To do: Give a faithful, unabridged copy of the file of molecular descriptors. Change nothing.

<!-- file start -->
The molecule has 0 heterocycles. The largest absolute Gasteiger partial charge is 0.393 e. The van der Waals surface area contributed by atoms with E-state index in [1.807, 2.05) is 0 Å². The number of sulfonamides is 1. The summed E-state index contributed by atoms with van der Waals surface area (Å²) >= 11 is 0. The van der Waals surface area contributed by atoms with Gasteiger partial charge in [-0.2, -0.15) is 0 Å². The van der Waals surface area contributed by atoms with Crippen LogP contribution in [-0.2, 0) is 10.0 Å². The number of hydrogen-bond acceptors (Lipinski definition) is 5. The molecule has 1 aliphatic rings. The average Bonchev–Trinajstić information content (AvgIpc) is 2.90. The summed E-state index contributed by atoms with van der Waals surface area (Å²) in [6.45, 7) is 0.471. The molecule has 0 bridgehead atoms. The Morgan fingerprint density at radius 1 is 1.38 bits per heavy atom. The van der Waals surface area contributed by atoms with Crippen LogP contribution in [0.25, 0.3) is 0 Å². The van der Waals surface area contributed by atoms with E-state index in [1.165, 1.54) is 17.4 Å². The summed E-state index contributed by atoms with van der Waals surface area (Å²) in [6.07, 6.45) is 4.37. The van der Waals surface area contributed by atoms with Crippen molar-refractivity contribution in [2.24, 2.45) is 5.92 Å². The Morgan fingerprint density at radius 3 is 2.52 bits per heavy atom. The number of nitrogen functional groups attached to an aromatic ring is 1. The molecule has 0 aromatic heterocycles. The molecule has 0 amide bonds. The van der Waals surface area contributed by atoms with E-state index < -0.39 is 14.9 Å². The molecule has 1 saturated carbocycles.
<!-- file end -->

The molecule has 0 heterocycles. The largest absolute Gasteiger partial charge is 0.393 e. The van der Waals surface area contributed by atoms with E-state index in [1.807, 2.05) is 0 Å². The number of sulfonamides is 1. The summed E-state index contributed by atoms with van der Waals surface area (Å²) >= 11 is 0. The van der Waals surface area contributed by atoms with Gasteiger partial charge in [-0.2, -0.15) is 0 Å². The van der Waals surface area contributed by atoms with Crippen LogP contribution in [-0.2, 0) is 10.0 Å². The number of hydrogen-bond acceptors (Lipinski definition) is 5. The molecule has 1 aliphatic rings. The average Bonchev–Trinajstić information content (AvgIpc) is 2.90. The summed E-state index contributed by atoms with van der Waals surface area (Å²) in [6.45, 7) is 0.471. The molecule has 0 bridgehead atoms. The Morgan fingerprint density at radius 1 is 1.38 bits per heavy atom. The van der Waals surface area contributed by atoms with Crippen LogP contribution in [0.25, 0.3) is 0 Å². The van der Waals surface area contributed by atoms with E-state index in [1.165, 1.54) is 17.4 Å². The summed E-state index contributed by atoms with van der Waals surface area (Å²) in [6.07, 6.45) is 4.37. The van der Waals surface area contributed by atoms with Crippen molar-refractivity contribution in [2.24, 2.45) is 5.92 Å². The Morgan fingerprint density at radius 3 is 2.52 bits per heavy atom. The number of nitrogen functional groups attached to an aromatic ring is 1. The molecule has 0 aromatic heterocycles. The molecule has 0 amide bonds. The van der Waals surface area contributed by atoms with E-state index < -0.39 is 14.9 Å². The molecule has 1 saturated carbocycles.